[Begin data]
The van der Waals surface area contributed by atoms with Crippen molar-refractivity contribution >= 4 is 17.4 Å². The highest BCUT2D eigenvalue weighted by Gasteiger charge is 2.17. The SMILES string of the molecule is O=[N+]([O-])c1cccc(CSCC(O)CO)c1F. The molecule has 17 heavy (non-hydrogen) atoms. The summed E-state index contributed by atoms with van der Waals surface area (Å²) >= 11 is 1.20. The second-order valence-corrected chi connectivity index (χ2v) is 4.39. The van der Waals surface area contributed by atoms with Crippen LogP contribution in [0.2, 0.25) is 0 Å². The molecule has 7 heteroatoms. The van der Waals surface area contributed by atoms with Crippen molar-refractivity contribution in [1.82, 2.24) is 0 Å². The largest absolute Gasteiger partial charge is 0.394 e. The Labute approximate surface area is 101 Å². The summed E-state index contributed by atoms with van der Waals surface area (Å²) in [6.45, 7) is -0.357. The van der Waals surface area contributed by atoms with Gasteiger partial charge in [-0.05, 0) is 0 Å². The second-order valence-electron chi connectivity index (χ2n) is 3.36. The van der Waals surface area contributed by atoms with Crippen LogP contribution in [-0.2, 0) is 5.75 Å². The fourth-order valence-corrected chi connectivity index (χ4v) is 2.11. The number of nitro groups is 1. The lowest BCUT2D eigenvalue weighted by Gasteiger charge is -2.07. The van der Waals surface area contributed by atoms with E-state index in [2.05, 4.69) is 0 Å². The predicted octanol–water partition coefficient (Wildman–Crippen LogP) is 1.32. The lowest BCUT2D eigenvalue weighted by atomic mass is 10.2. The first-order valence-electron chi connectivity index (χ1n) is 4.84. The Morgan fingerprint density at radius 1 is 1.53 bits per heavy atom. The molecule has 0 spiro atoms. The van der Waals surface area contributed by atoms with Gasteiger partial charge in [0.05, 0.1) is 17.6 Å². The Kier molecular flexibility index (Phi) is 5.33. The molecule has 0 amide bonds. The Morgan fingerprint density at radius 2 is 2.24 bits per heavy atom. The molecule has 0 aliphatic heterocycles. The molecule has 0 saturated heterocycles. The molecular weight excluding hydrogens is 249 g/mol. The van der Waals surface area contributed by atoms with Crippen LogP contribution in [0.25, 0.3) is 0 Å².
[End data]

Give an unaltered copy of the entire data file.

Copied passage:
The van der Waals surface area contributed by atoms with Crippen molar-refractivity contribution >= 4 is 17.4 Å². The highest BCUT2D eigenvalue weighted by Gasteiger charge is 2.17. The SMILES string of the molecule is O=[N+]([O-])c1cccc(CSCC(O)CO)c1F. The molecule has 17 heavy (non-hydrogen) atoms. The summed E-state index contributed by atoms with van der Waals surface area (Å²) >= 11 is 1.20. The second-order valence-corrected chi connectivity index (χ2v) is 4.39. The van der Waals surface area contributed by atoms with Crippen LogP contribution in [0.2, 0.25) is 0 Å². The molecule has 7 heteroatoms. The van der Waals surface area contributed by atoms with Crippen molar-refractivity contribution in [1.82, 2.24) is 0 Å². The largest absolute Gasteiger partial charge is 0.394 e. The Labute approximate surface area is 101 Å². The summed E-state index contributed by atoms with van der Waals surface area (Å²) in [6.45, 7) is -0.357. The van der Waals surface area contributed by atoms with Gasteiger partial charge in [-0.05, 0) is 0 Å². The second-order valence-electron chi connectivity index (χ2n) is 3.36. The van der Waals surface area contributed by atoms with Crippen LogP contribution in [-0.2, 0) is 5.75 Å². The fourth-order valence-corrected chi connectivity index (χ4v) is 2.11. The number of nitro groups is 1. The lowest BCUT2D eigenvalue weighted by Gasteiger charge is -2.07. The van der Waals surface area contributed by atoms with E-state index in [2.05, 4.69) is 0 Å². The predicted octanol–water partition coefficient (Wildman–Crippen LogP) is 1.32. The lowest BCUT2D eigenvalue weighted by atomic mass is 10.2. The first-order valence-electron chi connectivity index (χ1n) is 4.84. The Morgan fingerprint density at radius 1 is 1.53 bits per heavy atom. The molecule has 0 spiro atoms. The van der Waals surface area contributed by atoms with Gasteiger partial charge in [0.05, 0.1) is 17.6 Å². The Kier molecular flexibility index (Phi) is 5.33. The molecule has 0 amide bonds. The Morgan fingerprint density at radius 2 is 2.24 bits per heavy atom. The molecule has 0 aliphatic heterocycles. The molecule has 0 saturated heterocycles. The molecular weight excluding hydrogens is 249 g/mol. The van der Waals surface area contributed by atoms with Crippen LogP contribution in [0.25, 0.3) is 0 Å².